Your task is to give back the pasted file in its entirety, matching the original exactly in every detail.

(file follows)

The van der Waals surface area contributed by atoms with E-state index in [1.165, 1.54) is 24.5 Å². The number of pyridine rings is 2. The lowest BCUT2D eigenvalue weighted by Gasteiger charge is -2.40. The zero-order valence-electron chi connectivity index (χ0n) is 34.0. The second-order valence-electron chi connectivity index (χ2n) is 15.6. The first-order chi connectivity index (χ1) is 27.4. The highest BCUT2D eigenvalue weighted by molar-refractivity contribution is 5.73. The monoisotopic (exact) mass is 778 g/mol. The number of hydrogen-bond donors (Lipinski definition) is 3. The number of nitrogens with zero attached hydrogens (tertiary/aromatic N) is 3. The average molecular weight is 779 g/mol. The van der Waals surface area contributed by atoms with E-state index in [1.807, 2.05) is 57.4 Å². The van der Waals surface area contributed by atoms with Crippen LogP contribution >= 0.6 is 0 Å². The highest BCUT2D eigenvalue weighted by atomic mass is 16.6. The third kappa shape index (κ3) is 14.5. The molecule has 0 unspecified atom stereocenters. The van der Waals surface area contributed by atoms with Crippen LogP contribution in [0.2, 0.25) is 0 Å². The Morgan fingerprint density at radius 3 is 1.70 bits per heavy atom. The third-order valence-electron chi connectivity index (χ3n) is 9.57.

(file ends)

The van der Waals surface area contributed by atoms with E-state index in [1.165, 1.54) is 24.5 Å². The number of pyridine rings is 2. The lowest BCUT2D eigenvalue weighted by Gasteiger charge is -2.40. The zero-order valence-electron chi connectivity index (χ0n) is 34.0. The second-order valence-electron chi connectivity index (χ2n) is 15.6. The first-order chi connectivity index (χ1) is 27.4. The highest BCUT2D eigenvalue weighted by molar-refractivity contribution is 5.73. The monoisotopic (exact) mass is 778 g/mol. The number of hydrogen-bond donors (Lipinski definition) is 3. The number of nitrogens with zero attached hydrogens (tertiary/aromatic N) is 3. The average molecular weight is 779 g/mol. The van der Waals surface area contributed by atoms with E-state index in [1.807, 2.05) is 57.4 Å². The van der Waals surface area contributed by atoms with Crippen LogP contribution >= 0.6 is 0 Å². The highest BCUT2D eigenvalue weighted by atomic mass is 16.6. The third kappa shape index (κ3) is 14.5. The molecule has 0 unspecified atom stereocenters. The van der Waals surface area contributed by atoms with Crippen LogP contribution in [0.2, 0.25) is 0 Å². The Morgan fingerprint density at radius 3 is 1.70 bits per heavy atom. The third-order valence-electron chi connectivity index (χ3n) is 9.57.